I pray for you, Logan and Teresa. I pray for those whom you loved. I pray that we will have the fortitude to set things right in our country. I pray that we might still the voices of anger and hate. I pray that we will not forget you or the hurt that your loved ones feel. May we all learn and grow and take positive measures to better insure the safety of anyone who leaves home to have an enjoyable time. May you rest in peace with the angels and may we work hard in your name to stop the kind of terror that you had to endure. 

 

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You Just Came Later

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I don’t think that I have ever watched one of Bill Mahr’s shows. I know about him mostly from hearsay, and in that regard I often find my thinking at odds with his. Nonetheless he sometimes hits the mark with his commentaries, and recently I found myself mentally applauding his commentary on one of his shows. It were as follows:

 “People need to stop pretending that if they were alive back when, they wouldn’t have been the same asshole as everyone else. You would have driven without seatbelts and drank when you were pregnant… Because woke-sight is not 20/20, and you don’t have ESPCP: extrasensory politically correct perception. If you were around in the 1980s, you would have worn those horrible colors and the big shoulder pads. You just would have. You’re not Nostradamus. And if you were around in the 1780s, and you were rich and white, you likely would have had slaves. … Stop being surprised we used to be dumber than we are now. The humans of tomorrow will be horrified by us…Do you really think future generations will look at what you’re doing…and say, ‘That was the moment civilization peaked. We can add nothing more?’ You’re not morally better than your grandparents, you just came later.”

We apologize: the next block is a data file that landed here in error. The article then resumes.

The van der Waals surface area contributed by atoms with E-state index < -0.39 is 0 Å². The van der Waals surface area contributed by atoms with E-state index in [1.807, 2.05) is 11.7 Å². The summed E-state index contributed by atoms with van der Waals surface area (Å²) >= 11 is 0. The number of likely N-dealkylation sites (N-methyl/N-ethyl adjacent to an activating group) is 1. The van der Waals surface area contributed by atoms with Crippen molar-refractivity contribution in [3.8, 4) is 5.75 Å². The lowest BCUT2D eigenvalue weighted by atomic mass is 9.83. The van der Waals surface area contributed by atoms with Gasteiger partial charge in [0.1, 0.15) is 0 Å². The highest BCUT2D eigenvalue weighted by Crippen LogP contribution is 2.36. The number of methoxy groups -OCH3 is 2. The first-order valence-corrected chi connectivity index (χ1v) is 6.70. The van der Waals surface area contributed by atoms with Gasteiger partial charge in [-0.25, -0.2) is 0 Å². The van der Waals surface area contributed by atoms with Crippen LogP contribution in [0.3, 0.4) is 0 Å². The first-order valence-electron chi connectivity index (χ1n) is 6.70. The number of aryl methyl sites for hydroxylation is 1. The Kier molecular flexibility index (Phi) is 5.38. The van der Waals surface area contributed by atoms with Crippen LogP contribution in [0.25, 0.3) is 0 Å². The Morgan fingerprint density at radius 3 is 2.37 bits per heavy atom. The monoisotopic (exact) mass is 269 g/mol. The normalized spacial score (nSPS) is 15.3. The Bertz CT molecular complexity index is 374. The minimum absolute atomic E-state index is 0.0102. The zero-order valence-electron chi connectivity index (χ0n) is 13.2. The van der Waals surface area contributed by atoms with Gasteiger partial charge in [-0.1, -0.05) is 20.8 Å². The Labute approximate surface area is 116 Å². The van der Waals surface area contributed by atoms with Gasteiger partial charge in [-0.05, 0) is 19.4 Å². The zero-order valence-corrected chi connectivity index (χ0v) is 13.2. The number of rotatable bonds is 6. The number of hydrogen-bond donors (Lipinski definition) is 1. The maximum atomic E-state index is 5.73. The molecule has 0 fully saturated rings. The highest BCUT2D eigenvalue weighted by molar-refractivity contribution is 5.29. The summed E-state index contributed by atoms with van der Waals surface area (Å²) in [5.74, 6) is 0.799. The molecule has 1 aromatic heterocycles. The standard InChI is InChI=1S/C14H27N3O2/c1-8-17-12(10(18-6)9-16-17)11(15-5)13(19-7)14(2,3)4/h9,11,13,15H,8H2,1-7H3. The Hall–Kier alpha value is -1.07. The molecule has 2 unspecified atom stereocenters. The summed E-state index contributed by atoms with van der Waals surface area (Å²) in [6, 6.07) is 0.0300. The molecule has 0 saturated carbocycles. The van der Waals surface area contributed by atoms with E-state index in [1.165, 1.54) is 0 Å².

The truth is that we humans are imperfect now, always have been, and always will be. We are influenced by the time and place in which we live. We learn from the people around us and evolve over time. Over the course of my seventy decades on earth I have changed the way I think and live multiple times. My beliefs have been influenced by new information and innovations, which is the way it has always been for mankind.

I am from the generation that was the first to grow up with television. It’s reach into hearts and minds is incalculable but certain. As a teen I watched the walls of racial segregation being kicked down. As a young woman I witnessed the landing on the moon and more equal opportunities for women. It was my generation that halted the boom of babies with birth control. Life has become ever more comfortable for larger and larger numbers of people during my lifetime. I have things in my home that were the stuff of dreams when I was born. Polio and other dread diseases have been all but wiped out over my seventy decades. I’d like to think that we have rid ourselves of injustices that were once quietly tolerated. Nonetheless we have made mistakes, just as our parents and grandparents did. Ours is an imperfect rendering of the world and I’d like to think that future generations will not judge us too harshly but will instead be willing to balance our offenses with the good things that we have done.

Our children and their children are nudging progress forward much as every generation has, but they are also no doubt doing things that may one day be questioned by people of the future. Mankind’s journey is one of incremental progress which is more often than not somewhat imperfect. All we can hope for is that the miscalculations that we make will not be so disastrous that they set humanity back.

In the long history of civilization there have been moments of renaissance and those which have been a blotch on our progress as people. On the whole the arc has lifted us upward toward wiser and more thoughtful ways of meeting the challenges that we face. It does us little good to waste our efforts on indicting our ancestors when we will never truly understand what their world was actually like.

I’ve searched fruitlessly for information on my paternal grandfather. All that I know about him comes from things that he told me. He always said that he was Scots Irish, a term that I never really comprehended. Only recently have I learned about the journey of people from Scotland who were encouraged to leave their homeland to settle in northern Ireland where their culture and characteristics became a blend of English, Scottish, and Irish thinking. They tended to be independent souls who were speaking of liberty and freedom long before such ideas came to fruition in the new world known as America. They were often buffeted by circumstances of poverty and political clashes that lead them to wander from one place to another in search of a modicum of peace. My grandfather’s people found their way to Appalachia.